Consider the historical context of the first iteration of Columbia-Greene Community College. It opened in Athens less than a month after the dawning of the Woodstock generation. The Vietnam War raged on, a year after the Tet offensive. And, yes, the erstwhile hapless New York Mets were just weeks away from winning the World Series.
Columbia-Greene Community College opened its doors at its first home on Sept. 15, 1969. It was, to many in those days, a social experiment doomed to fail. Naysayers called it a glorified high school, pointing to only 350 full-time and part-time students and 18 teachers as proof. To top it off, it was located in a Gothic-style school complex with little access or parking.
On Tuesday afternoon, Columbia-Greene Community College, that old glorified high school, now in Greenport, seven miles from its starting point, celebrated 50 years of quality education, the arts and technology, not to mention a passel of awards, recently culminating in being named the top community college in the state for achievement in student financing.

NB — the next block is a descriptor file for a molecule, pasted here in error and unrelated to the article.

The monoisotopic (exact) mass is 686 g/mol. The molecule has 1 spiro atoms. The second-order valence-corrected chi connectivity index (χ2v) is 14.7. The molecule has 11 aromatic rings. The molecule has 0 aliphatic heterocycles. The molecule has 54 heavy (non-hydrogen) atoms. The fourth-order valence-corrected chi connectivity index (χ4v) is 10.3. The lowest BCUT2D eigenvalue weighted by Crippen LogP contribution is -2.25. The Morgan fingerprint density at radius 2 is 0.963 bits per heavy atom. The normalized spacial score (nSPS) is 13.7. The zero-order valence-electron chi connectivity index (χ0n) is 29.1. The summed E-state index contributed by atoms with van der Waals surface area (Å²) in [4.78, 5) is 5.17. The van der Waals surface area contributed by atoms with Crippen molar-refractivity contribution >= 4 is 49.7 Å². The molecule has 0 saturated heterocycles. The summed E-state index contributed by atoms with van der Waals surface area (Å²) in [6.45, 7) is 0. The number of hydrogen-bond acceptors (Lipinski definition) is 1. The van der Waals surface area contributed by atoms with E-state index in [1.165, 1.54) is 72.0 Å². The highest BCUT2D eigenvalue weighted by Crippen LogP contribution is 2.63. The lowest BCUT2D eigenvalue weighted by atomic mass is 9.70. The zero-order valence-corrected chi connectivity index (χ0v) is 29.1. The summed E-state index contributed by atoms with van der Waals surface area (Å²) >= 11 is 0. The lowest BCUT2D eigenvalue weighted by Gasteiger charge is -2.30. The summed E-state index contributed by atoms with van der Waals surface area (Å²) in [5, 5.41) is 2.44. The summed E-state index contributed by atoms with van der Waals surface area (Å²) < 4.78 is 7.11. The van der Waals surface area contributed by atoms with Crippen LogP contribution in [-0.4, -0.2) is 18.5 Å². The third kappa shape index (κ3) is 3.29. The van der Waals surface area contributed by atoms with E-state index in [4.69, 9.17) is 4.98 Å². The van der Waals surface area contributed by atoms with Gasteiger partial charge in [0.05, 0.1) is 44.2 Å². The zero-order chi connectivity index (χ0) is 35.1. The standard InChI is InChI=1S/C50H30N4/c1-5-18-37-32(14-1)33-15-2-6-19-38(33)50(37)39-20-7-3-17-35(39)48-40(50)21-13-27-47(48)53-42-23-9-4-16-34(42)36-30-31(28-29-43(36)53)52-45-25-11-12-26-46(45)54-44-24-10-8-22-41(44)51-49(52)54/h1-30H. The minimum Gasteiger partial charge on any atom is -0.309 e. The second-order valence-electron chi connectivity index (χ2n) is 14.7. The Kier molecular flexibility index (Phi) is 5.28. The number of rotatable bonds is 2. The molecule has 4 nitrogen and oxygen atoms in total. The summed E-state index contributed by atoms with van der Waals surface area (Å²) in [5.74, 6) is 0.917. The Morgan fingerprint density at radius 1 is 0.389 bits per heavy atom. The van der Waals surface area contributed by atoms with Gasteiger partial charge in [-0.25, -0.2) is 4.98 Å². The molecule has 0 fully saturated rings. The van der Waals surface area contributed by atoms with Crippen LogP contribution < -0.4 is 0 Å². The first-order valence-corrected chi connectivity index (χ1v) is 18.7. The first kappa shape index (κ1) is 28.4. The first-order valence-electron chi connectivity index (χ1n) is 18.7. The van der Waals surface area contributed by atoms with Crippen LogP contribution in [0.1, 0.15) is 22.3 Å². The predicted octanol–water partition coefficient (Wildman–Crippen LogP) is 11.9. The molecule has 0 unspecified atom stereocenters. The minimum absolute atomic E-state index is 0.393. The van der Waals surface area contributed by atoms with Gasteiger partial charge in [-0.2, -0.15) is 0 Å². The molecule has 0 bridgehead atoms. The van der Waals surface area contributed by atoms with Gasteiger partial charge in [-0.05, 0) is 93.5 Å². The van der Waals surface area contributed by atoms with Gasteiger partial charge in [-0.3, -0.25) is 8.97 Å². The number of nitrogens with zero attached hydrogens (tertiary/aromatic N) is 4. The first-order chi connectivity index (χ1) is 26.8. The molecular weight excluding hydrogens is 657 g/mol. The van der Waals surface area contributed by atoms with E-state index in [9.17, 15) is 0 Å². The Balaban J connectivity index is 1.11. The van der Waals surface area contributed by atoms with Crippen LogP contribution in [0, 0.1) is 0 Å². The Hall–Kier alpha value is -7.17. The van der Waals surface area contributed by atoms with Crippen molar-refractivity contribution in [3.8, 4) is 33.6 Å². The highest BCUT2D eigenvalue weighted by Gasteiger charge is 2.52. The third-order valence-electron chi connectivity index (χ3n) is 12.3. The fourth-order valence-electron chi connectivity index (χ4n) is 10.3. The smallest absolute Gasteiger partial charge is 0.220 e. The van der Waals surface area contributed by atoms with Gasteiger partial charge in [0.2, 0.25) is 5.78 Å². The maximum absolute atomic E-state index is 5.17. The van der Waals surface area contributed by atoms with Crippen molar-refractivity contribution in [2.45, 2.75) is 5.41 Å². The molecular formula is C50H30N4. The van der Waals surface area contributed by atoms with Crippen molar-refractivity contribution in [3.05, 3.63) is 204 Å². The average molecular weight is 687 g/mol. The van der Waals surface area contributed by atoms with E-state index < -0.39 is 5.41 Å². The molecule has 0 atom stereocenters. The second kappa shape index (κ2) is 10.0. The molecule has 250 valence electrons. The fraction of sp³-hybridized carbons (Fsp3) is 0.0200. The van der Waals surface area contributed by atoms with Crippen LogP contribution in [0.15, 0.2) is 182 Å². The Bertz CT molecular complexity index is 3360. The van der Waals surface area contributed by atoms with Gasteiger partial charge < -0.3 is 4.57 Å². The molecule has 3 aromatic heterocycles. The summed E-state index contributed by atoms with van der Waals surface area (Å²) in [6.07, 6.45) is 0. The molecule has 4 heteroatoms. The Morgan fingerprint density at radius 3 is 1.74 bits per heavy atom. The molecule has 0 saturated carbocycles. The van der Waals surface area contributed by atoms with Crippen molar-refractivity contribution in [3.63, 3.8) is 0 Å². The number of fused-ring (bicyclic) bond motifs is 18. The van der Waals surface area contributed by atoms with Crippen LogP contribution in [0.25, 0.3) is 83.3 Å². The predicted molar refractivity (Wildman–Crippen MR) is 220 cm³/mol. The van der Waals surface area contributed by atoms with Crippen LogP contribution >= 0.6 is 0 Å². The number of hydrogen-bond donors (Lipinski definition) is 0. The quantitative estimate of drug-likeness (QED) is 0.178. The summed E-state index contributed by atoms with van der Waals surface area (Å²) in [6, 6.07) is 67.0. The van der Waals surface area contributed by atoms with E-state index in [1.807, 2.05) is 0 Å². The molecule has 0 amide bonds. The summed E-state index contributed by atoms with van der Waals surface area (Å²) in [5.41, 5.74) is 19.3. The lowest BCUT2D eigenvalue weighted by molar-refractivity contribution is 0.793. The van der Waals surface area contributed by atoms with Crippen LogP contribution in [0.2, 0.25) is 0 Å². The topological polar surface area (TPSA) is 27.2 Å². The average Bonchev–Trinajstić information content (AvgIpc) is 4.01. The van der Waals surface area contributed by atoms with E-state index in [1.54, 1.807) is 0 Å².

In the argot of 1969, you’ve come a long way, baby.
Students, faculty and staff who comprised the first graduating class of Columbia-Greene Community College a half-century ago turned out Tuesday to recall memories and share in the history. And campus life? Here is a brief, comical but telling synopsis of the early days.
“It was in an abandoned elementary school in Athens, and when they opened the doors, a ton of dust came pouring out,” said Professor Emeritus Diane Koenig, who taught English. But when they left the doors open for the building to air out, all the neighborhood dogs rushed inside, Koenig added.
However, it was the economic impact on Athens and what the college did for the community that were stunning.
“Businesses flourished. Grocery stores, bars — they were all busy. What it brought to the community was its spirit. Athens was a blue-collar town, and all of a sudden, we had the opportunity to get an education here,” former student Philip Miller of Athens said.
Through 50 years in Athens and later in Greenport, social norms, programs, students and teachers have changed at Columbia-Greene Community College, but the opportunity to get an education has remained constant.
Congratulations, Columbia-Greene. You’ve come a long way. Here’s to 50 more years.